There comes a time during the course of an athlete’s career where the light comes on for them to propel themselves to the next level. It is a switch that is really something that cannot be readily explained. But you know it when you see it. Blake Griffin has had superstar written all over his DNA since he first stepped on the court as a professional basketball player.
The talent has always been there. The will to get better each and every season has been backed up by Griffin’s productivity on the court. Beyond the highlight reel dunks and aerial acrobatics is the sudden explosion of determination and passion that is not adequately measured by the stat sheet. People see Griffin and what they see is a towering presence with the lithe skills of a humming bird.
He can fly through the air with almost the ease of an eagle. Yeah, we all know the cliches that are out there about Griffin’s spectacular play above the rim. What folks tend to miss is the hard, bruising battles he go through on a nightly basis against the best big men in the game.
Griffin brings his hard hat and goes to work. In short, Griffin is more than a pretty face. The former Oklahoma star is more than your average-fly-by-night sky jock. He is the real deal. His stupendous performance in the NBA All-Star game in which he scored 38 points, sort of solidified this point.
Then again, the way Griffin played in the 10 games prior to the NBA All-Star Game, showed off a different player that people hadn’t seen before. He looked unstoppable.With teammate Chris Paul sitting out to heal from an injury, Griffin made the necessary step that elevated him from NBA star to superstar-and not in a monetary and commercial sense.
Games against Miami (43 points, 15 rebounds), Toronto (36 points, 8 rebounds) and Portland (36 points, 10 rebounds) served as a barometer to the growth of Griffin’s expanding game. During the last couple of years, pundits and critics have said repeatedly that Griffin had to improve his game. He was labeled as being one-dimensional-a great dunker and not much else.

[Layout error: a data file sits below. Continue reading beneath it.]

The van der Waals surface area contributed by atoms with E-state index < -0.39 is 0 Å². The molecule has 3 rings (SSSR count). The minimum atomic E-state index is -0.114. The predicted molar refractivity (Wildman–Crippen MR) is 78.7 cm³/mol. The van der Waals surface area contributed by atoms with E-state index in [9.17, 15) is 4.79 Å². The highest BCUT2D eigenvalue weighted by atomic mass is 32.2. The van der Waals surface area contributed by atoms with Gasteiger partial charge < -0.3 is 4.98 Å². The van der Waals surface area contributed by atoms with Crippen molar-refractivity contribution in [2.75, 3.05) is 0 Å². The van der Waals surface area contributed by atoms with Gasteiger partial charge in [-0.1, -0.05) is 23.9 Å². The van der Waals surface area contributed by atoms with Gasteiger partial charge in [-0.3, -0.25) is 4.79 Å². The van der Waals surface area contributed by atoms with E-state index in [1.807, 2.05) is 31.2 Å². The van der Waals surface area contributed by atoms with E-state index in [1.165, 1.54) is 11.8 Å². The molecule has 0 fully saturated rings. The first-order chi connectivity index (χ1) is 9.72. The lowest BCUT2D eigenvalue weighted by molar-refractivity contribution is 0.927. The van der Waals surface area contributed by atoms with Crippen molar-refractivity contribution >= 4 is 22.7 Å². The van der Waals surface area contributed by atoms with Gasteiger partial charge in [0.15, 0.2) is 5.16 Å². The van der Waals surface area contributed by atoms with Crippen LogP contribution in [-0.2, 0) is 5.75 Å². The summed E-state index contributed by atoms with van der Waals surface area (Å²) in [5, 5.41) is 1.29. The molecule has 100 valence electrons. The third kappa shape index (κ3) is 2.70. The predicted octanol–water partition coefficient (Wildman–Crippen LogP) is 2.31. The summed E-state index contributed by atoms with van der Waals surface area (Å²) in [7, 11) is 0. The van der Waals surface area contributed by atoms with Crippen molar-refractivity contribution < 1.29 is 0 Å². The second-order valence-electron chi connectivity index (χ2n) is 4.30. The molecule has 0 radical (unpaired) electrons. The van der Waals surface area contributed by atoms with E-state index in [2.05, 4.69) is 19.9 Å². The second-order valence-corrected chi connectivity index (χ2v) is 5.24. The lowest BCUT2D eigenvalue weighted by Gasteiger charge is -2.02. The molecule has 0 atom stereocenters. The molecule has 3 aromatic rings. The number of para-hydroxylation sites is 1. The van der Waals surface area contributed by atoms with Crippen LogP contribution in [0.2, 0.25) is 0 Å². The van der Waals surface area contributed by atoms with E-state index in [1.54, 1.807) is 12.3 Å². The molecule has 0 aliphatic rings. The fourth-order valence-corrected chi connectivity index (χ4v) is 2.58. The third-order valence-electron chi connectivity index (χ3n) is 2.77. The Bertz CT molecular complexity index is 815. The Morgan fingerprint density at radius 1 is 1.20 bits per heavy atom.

Well, that cannot be said anymore about Griffin and the way he plays.
Griffin’s has made the transition of high-flyer to being the complete package. He can run the run floor. He can bang. He’ll look to hit the open man for an easy bucket. And with head coach Doc Rivers at the helm, Griffin has become a lock down defender. What Griffin did at the NBA All-Star game is pales in description. And if he keep up the way he’s been playing, the Clippers stand a great chance of going deep into the postseason.
When the Clippers hired Rivers, going deep in the playoffs became almost an immediate mandate. As coach of the Boston Celtics, Rivers molded the Big Three in Paul Pierce, Kevin Garnett and Ray Allen into perennial NBA title contenders, and eventually league champions. So the expectations of taking the Clippers to the Western Conference Finals and beyond has coincided with the dependency that Griffin would step up his game.
Paul may be the floor conductor of the Clippers, but Griffin is the team’s heartbeat. Paul keeps things moving, orchestrating parts here and there to form in the right place at the right time. Griffin is responsible for bringing down the rain. Lately, Griffin has been able to do that quite well. LeBron James and the Heat can attest to this fact. So can Damian Lillard and the Trailblazers.
Let’s not stop there. People have been quick to call out Griffin and say he needed to step up his game. Well, now that he has, who is going to stop him?